Since I was a kid, Dallas’ landscape has always been in constant flux. I would leave for six months or more and come back to a city that looked different or changed inexorably. Real estate development is natural in any healthy city, and it’s a good sign that there’s investment in ours. But what really matters to me is what gets made and how.
We know for a fact that Lowest Greenville, Deep Ellum, and Bishop Arts are some of the most popular places to be right now. Walking around those districts just feels good and you want to be there. I’ve also shown that these places are very good investments for the city. We also know that because DFW is in short supply of these districts, demand is very high and cost of business is rising. So why are there so few of these places, and why can’t we build more of them?
Talking to financial people, policy makers, and developers themselves, I’ve come up with 4 reasons why we only develop huge 300-unit apartment complexes and town homes instead of the beautiful older districts that we love.
- Financial – It’s difficult today to find $800K-$1M to build a three-story walk up with retail on the ground floor that’s less than 1 acre, but investors are more than ready to finance 30 million dollar, 300-unit, 6 acre+ developments. There’s a checklist that big banks will require of a developer before financing construction, and none of those factors (like mandating a leasing office and 1.5 parking spaces per unit) benefit small development.
- Policy – Given the current process that governs development, a bureaucrat would much rather deal with one applicant (who has an existing relationship with the city) over 6 acres than 24 applicants over the same area. Since the paperwork is the same regardless of the size of development, small development has no advantage. Additionally, our parking requirements make Bishop Arts, Deep Ellum, and Lowest Greenville impossible and illegal to replicate.
- Construction – Cost of construction is increasing. From cost of materials and labor to permitting, nothing is getting cheaper in the 21st Century. Economy of scale dictates cutting cost by building bigger, quicker, and cheaper.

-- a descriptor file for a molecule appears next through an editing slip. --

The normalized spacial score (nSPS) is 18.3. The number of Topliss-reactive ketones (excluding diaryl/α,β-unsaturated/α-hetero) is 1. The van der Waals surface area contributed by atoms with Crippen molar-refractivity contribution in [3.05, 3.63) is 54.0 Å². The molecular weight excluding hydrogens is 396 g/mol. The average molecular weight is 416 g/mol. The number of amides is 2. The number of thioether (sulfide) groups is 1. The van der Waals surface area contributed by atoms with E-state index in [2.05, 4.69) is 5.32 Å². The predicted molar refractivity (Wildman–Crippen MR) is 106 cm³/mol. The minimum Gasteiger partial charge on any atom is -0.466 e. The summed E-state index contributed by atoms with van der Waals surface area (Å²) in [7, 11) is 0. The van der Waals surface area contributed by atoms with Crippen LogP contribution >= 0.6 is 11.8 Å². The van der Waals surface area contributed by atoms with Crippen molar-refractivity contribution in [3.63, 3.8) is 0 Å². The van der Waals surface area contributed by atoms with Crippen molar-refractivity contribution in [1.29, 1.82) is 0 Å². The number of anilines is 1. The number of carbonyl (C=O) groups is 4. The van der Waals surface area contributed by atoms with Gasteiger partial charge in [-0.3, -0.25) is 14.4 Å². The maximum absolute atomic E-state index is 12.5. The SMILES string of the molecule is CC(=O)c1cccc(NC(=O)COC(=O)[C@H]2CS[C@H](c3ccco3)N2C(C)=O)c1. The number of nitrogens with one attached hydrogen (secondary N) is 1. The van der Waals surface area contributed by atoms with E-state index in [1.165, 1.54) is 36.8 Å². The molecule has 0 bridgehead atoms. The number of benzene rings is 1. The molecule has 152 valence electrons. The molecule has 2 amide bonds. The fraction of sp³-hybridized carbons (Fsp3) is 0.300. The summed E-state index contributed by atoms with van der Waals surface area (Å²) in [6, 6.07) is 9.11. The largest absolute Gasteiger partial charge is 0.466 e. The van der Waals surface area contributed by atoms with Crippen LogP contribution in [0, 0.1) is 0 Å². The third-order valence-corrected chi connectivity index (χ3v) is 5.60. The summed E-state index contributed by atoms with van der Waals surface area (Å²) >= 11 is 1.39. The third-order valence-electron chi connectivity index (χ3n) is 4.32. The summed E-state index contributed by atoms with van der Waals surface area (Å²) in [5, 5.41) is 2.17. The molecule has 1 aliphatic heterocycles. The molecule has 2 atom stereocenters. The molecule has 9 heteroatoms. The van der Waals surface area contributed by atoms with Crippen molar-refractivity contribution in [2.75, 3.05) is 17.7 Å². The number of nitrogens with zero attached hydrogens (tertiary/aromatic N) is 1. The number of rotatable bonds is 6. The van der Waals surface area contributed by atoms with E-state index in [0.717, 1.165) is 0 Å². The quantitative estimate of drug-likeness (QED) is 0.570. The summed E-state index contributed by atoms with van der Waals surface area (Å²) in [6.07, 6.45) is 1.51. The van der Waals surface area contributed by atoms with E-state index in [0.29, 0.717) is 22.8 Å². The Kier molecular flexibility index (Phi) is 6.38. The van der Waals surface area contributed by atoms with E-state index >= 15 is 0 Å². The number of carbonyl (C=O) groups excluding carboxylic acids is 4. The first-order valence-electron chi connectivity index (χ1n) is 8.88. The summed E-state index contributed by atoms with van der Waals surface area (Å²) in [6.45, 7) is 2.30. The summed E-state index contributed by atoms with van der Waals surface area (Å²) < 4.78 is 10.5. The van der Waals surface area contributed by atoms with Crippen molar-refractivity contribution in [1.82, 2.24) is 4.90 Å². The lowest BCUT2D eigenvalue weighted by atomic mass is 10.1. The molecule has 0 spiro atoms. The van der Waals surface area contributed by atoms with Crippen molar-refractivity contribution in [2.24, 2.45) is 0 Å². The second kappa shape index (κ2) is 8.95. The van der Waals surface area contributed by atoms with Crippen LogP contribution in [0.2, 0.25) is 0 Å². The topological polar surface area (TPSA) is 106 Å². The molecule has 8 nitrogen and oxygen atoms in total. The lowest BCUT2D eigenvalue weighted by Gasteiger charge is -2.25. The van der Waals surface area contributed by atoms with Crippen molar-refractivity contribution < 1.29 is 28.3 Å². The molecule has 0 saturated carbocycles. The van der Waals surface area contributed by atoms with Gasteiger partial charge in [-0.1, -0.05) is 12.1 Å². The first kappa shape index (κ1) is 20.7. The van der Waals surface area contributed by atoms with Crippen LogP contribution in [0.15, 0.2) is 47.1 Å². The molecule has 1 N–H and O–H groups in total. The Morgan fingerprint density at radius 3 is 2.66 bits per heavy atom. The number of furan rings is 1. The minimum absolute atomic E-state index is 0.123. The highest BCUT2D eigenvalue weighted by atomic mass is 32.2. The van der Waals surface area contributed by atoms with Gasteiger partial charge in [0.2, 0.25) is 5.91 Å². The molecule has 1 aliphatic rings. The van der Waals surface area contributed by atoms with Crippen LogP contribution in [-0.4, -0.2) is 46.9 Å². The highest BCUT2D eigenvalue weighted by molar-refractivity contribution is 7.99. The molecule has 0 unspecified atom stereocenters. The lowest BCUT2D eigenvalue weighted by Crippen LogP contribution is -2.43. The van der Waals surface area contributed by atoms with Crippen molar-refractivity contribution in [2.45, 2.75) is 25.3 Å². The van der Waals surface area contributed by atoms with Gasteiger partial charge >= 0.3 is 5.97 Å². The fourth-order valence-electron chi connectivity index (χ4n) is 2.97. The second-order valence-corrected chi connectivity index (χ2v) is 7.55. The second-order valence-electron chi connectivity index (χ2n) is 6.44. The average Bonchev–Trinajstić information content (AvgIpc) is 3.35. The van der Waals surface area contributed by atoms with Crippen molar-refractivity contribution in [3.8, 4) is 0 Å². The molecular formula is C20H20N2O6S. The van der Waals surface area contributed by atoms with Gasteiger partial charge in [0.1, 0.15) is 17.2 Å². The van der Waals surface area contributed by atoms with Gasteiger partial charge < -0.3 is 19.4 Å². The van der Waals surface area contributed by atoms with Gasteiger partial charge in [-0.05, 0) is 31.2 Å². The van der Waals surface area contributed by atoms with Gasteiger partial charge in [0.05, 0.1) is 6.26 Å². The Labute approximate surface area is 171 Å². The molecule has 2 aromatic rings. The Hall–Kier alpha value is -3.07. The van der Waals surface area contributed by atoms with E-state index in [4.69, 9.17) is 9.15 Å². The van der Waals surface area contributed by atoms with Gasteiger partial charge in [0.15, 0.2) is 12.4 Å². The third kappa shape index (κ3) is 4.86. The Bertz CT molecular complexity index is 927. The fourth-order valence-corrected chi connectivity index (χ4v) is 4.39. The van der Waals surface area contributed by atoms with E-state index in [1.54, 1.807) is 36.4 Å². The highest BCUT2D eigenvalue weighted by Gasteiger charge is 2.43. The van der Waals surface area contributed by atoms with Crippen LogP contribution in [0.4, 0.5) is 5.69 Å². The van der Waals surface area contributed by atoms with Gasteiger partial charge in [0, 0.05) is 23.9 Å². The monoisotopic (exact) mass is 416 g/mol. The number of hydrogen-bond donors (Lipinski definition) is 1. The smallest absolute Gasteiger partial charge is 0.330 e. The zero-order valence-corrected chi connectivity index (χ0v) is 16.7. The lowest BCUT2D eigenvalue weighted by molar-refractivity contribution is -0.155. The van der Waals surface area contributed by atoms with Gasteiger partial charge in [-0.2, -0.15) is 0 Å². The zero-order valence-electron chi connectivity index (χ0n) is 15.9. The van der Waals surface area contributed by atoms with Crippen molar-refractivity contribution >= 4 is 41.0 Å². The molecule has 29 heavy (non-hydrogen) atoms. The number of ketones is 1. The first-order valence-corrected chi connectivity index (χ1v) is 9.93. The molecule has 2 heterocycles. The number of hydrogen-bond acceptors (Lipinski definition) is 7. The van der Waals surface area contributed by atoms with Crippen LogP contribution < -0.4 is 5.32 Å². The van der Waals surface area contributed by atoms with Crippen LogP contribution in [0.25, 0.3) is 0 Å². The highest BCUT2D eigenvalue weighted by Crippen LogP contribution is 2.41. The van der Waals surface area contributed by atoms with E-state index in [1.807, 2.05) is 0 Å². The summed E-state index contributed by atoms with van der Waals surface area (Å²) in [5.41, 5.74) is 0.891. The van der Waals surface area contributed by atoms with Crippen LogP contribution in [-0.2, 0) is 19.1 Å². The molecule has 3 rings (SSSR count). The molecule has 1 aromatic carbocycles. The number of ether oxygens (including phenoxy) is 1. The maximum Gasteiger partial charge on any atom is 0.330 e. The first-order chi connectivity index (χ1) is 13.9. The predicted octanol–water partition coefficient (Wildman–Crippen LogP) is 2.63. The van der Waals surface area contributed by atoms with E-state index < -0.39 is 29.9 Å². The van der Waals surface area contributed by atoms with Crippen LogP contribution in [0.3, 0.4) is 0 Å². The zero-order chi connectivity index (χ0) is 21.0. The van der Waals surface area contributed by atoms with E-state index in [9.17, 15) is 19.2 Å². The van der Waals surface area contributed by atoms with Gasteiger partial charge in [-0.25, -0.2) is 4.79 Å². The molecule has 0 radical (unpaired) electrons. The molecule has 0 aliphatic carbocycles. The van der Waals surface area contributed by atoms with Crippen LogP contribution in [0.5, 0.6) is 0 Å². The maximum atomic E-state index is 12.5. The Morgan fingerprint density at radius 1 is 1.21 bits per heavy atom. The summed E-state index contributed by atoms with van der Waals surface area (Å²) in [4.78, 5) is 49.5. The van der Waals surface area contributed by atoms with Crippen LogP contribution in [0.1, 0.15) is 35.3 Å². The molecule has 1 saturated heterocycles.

- Developers – The game is rigged to build big, so it’s a huge risk to develop land in a way that goes against code and is difficult to finance, despite the fact that the market proves traditional development to be successful. In turn, development is left in the hands of those who have experience handling 30 million dollars worth of project management. In order to have small development, we need to equip and empower small developers.
Reflecting on these four reasons, 3 of them are explicitly subject to market forces: Financial, Construction, and Developers. Policy is the only thing that citizens can control through elected representation, so our voter turnout rate is directly related to how much control we have over development. Still, voter engagement has no bearing on the kinds of places where we want to be.
The policies in place that govern development should allow for a diversity of developers who want to create places that we know citizens will like and will want to invest in. My next blog will detail some of the strategies for policies that equip communities and empower small developers to build places we will love instead of financial formulae that waste opportunities to make our city better.